Again, this eliminates the idea of a millennial kingdom on this present earth. When Jesus returns, we’re resurrected and then go directly into our eternal state of Revelation 21 & 22. Otherwise, if there was a millennial kingdom, there would have to be another resurrection for those who died during that time. The idea of multiple resurrections is not taught in the Bible—not even a hint. Such an idea has to be assumed based on a positional bias.
20 This power he exercised in Christ when he raised him from the dead and seated him at his right hand in the heavenly realms 21 far above every rule and authority and power and dominion and every name that is named, not only in this age but also in the one to come. (NET)
This verse also eliminates the idea of a millennial kingdom—because the rule of Christ doesn’t stop with a so-called 1000 year reign on earth. If there was such a coming kingdom on earth, why would Paul refer to it as though Christ’s rule didn’t go any further than that? No, Paul has the Eternal Kingdom in mind.
3 Grace and peace to you from God the Father and our Lord Jesus Christ, 4 who gave himself for our sins to rescue us from this present evil age according to the will of our God and Father, (NET)
I think this passage completely settles any notion of a millennial kingdom. From my perspective, it removes all doubt.
To be “delivered from this present evil age,” means primarily to be rescued from sin, as Paul refers to in this same verse. That’s what our salvation does for us. That’s why Jesus died, to pay for our sin debt. It not only delivers us from the penalty of sin, but from the presence of sin in the next life. This “present evil age,” is characterized by sin. This present age is life in this world of sin. If this age means anything at all, it’s an age that is associated with sin. That is primary. That means the “age to come” refers to the age without sin, which is the Eternal Kingdom of the “new heaven and new earth” (Rev 21:1-2; 2 Pe 1:11). That means there can be no millennial kingdom, because even with Jesus on the throne, there is still the presence of sin and sinners.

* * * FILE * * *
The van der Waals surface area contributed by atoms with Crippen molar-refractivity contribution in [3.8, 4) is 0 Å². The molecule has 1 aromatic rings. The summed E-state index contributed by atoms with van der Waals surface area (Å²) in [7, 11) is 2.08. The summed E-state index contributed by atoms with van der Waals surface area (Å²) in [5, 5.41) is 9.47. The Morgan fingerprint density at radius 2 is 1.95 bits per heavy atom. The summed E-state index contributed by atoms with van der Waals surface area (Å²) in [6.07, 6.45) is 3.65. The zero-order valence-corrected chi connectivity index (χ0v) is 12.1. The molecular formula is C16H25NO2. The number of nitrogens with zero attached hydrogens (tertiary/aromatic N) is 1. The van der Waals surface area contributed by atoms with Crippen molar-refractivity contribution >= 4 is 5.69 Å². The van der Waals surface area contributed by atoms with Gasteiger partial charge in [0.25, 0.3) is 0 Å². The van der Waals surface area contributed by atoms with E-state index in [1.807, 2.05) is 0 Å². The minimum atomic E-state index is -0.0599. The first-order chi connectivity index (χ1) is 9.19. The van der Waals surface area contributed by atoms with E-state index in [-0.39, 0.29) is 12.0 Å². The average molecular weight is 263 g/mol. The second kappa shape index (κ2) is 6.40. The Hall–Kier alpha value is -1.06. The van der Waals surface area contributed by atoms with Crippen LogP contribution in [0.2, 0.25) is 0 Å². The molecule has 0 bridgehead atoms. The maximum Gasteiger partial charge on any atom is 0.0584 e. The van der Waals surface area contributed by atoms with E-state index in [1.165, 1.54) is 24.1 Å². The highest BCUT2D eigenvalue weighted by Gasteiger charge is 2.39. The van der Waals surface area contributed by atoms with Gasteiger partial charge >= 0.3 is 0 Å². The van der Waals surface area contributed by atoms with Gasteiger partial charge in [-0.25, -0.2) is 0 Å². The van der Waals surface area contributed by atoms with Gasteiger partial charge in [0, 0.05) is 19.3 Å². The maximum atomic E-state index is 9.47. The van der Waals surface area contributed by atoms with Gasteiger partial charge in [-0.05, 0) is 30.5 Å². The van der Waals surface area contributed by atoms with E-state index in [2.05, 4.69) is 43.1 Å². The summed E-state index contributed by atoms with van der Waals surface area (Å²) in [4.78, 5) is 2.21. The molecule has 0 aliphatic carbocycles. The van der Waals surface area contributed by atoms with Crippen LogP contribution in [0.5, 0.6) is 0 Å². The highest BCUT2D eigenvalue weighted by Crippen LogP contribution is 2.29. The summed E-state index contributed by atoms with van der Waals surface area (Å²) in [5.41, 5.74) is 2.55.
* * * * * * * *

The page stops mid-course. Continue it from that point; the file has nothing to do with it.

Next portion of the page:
Again, I believe this verse obliterates the idea of a 1000 year earthly kingdom, which is an age of sin, just like the one we’re in now. An earthly kingdom would just be an extension of this one, except with Jesus as its Ruler. In such a kingdom, there would be control of crime, where there’s peace and order, but sin would still be present, and still very active. This verse leaves absolutely no room for such a kingdom as Premillennialism teaches. There are only two ages, the one we’re in now, and our eternal state where there is no sin (Rev 21:1-8).
These are just four passages of Scripture that reveal only two ages—the one we’re living in now, and our eternal state. These are also just four passages of Scripture where premillennialists must insert a third age in order to support their position. Premillennialism is built, in large part, based on assumptions. We cannot build credible doctrinal positions in such a manner.
What Premillennialism does is that it begins with an Old Testament understanding, and it then brings that forward to interpret the New Testament. We cannot do that. The NT interprets the OT, because the NT fulfills the OT. We must allow the NT to shine it’s light upon the OT, not the other way around—because that results not only in an erroneous understanding regarding the Kingdom of Christ, but also of the NT overall.
I go into much greater detail about this subject in many, many other studies that I’ve posted on this website—including a thorough explanation of the 1000 year kingdom of Revelation 20:4-6. You can find that in the links below:
This age = life in this world throughout history.
Age to come (“the one to come”) = eternity with Christ.